But the $SPX thus far has failed to make a new high on a closing basis. While this situation could be resolved in a single session, traders should be prepared for a false move to the upside in the same way that the market faked to the downside back in early February. The fact that seasonal lows are expected over the next few weeks should further serve as a caution for those perhaps too eager to get in on the long side of a market that has not necessarily made up its mind about direction.


FIGURE 2: S&P 500, DAILY. An A-B-C correction shortly after the beginning of the year appears to produce a breakout in mid-February. The upper boundary of the correction range that once served as resistance now provides support for the young breakout.
Graphic provided by: Prophet Financial, Inc.
 
The Flag, The Wedge, The Whatever: If the 1-2-3 trend reversal ultimately leaves traders and speculators confused as to whether the market can move appreciable higher, then have I got an analysis for you! How about considering that the price action in January and February in the S&P 500 was essentially a flag ... or a wedge ... or, well, whatever you want to call a downwardly cast, A-B-C, "flat" (in Elliott wave parlance) type correction? I'm not going to get too hung up on classifying this formation, except to say that it reminds me of the market in 2004 (though that market featured three distinct lower lows, and the S&P 500 shown in Figure 2 has only two).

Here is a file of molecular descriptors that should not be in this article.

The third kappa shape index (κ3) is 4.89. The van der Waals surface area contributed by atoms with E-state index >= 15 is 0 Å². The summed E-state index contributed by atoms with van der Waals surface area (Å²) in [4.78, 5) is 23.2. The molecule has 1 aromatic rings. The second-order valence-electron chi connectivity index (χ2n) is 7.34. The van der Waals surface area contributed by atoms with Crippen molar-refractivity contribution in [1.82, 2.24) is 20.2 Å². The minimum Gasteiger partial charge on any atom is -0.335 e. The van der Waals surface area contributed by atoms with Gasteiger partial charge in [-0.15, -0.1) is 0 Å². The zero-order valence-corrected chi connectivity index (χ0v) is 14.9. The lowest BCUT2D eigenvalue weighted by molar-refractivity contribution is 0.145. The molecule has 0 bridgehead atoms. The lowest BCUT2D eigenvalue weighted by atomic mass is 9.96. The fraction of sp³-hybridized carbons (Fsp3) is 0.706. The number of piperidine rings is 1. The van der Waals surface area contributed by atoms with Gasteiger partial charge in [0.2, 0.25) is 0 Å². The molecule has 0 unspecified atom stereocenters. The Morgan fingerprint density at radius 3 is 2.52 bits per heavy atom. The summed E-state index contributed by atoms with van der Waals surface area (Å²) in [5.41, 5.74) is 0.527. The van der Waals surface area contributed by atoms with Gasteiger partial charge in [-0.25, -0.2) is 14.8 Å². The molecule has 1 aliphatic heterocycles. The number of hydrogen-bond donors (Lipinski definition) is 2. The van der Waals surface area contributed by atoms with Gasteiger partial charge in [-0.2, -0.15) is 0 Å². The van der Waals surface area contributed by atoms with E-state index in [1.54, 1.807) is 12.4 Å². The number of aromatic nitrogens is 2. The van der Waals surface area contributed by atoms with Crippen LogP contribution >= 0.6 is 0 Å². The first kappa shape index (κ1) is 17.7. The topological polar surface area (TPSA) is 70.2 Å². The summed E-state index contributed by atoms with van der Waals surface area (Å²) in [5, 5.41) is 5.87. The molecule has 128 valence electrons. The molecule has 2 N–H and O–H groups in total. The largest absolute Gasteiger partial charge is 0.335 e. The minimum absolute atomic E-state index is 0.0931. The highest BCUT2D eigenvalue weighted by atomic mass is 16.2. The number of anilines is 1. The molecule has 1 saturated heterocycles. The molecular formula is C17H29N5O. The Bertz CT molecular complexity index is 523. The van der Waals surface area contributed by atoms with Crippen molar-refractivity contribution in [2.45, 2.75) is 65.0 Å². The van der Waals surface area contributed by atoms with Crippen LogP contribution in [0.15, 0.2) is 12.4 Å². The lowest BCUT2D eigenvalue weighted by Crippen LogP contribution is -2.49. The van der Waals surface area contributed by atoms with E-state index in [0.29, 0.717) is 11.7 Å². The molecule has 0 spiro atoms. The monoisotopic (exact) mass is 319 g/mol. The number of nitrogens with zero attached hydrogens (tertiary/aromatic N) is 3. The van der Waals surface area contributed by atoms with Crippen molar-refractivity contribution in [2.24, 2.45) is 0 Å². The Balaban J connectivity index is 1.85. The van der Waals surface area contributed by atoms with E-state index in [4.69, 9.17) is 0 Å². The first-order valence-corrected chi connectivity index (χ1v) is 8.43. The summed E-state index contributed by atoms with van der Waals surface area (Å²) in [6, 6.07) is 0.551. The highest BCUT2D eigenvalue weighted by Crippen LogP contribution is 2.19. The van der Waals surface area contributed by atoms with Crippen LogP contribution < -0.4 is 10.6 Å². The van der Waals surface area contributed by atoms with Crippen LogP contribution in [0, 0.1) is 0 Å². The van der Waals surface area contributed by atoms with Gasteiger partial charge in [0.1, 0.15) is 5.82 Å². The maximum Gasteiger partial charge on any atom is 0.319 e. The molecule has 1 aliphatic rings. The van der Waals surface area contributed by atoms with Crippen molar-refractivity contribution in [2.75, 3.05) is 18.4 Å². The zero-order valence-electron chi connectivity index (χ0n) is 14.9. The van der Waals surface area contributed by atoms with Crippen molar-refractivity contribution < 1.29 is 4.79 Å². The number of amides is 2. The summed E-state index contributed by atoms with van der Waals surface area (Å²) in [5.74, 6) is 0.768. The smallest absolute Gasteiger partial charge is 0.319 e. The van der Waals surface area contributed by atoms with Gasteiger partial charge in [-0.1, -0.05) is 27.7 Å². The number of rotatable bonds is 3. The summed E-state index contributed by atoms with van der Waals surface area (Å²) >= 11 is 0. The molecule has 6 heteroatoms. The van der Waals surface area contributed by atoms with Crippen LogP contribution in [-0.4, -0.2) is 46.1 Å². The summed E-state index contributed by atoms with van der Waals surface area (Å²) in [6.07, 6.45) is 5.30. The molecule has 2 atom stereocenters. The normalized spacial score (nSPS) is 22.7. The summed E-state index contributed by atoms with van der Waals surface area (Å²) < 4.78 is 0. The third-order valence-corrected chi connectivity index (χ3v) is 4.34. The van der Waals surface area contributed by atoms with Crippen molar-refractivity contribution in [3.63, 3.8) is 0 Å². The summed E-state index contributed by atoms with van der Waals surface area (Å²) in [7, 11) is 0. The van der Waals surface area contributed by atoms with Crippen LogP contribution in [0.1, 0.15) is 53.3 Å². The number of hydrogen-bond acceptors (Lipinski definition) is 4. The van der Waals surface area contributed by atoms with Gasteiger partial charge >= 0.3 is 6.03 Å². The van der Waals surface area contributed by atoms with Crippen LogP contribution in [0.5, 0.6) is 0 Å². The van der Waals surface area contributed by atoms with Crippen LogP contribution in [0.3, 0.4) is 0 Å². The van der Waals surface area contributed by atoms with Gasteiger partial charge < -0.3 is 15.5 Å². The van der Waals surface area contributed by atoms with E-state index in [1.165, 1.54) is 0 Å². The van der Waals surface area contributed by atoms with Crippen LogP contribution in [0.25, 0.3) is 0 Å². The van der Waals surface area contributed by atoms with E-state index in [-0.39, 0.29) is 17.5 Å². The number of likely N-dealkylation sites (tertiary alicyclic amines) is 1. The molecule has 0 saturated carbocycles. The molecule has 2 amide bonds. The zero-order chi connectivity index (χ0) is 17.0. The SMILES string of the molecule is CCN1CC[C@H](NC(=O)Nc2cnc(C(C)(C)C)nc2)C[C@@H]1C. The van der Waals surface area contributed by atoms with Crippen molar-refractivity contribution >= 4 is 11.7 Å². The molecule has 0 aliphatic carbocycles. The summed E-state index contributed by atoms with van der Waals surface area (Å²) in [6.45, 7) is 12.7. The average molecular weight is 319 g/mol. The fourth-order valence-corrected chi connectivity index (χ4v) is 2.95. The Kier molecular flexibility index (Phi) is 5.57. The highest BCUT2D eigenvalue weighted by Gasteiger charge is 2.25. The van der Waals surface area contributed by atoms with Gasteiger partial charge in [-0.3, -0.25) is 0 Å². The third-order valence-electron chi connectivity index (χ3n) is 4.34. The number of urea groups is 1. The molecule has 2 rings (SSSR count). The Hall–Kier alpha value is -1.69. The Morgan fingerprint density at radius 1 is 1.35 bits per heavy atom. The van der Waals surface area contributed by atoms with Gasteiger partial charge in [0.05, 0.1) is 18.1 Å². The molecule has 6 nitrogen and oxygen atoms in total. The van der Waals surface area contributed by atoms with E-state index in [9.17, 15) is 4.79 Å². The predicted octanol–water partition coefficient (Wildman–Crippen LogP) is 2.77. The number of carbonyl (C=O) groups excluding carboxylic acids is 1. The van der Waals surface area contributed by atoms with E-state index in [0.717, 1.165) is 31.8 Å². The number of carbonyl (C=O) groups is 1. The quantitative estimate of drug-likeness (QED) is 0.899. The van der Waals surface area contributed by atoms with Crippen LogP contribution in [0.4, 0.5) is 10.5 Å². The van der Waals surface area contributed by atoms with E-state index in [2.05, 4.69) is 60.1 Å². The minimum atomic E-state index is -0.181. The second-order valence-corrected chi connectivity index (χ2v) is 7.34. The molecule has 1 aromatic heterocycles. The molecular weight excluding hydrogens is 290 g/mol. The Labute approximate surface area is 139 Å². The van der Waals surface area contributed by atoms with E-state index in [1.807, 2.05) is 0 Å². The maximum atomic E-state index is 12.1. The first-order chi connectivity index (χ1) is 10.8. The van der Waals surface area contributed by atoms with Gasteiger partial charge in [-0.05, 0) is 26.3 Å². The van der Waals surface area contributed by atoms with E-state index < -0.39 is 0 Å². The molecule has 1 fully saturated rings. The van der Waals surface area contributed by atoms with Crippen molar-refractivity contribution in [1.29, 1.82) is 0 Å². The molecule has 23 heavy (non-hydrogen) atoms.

In any event, it is easy to draw a trendline connecting the tops in early and late January, and then to create a parallel line connecting the lows of mid-January and early to mid-February. Once drawn, that formation clearly appears to have been breached by price action in mid-February. Not only that, but having broken out from our mystery formation, the $SPX has also confirmed the upper boundary (which formerly represented resistance) as a source of support — specifically with the 15-odd point decline and test on the last day of February.


FIGURE 3: S&P 500, DAILY. A 2B/Turtle Soup type top formed between the price peaks in January and late February. The sharp decline after the second, higher of the two peaks would have been sufficient in terms of downside follow-through — note how the decline takes out the low of the initial, lower peak in January — to trigger a short trade by the close of that session.
Graphic provided by: Prophet Financial, Inc.
 
This is among the more bullish interpretations of the markets. Although the $SPX has failed to make a new closing higher for the year, it did set a new high on an intraday basis. And ironically enough, this intraday high itself has created yet another bearish interpretation of recent market action:

2B/Turtle Soup: As Figure 3 shows, the failure to show any follow-through to the upside in the wake of that new, year-to-date, intraday high set up a 2B/Turtle Soup type top, which gives the bears hope that there might be another chance to sell the market short. This 2B/Turtle Soup top is between the highs of January 11 and February 27 and would have been confirmed by the sharp decline on February 28. Recall that the entry target for the 2B/Turtle Soup top is just below the low of the earlier of the two tops. The January 11th low was 1288.12, a level that was more than compromised by the nearly 14-point decline on February 28. Depending on the way a speculator who took this short trade makes his or her exits, as of this writing such a position would still be in the "minor gain/minor loss" zone — leaving us with precious few clues as to the market's intended direction.



David Penn

Technical Writer for Technical Analysis of STOCKS & COMMODITIES magazine, Working-Money.com, and Traders.com Advantage.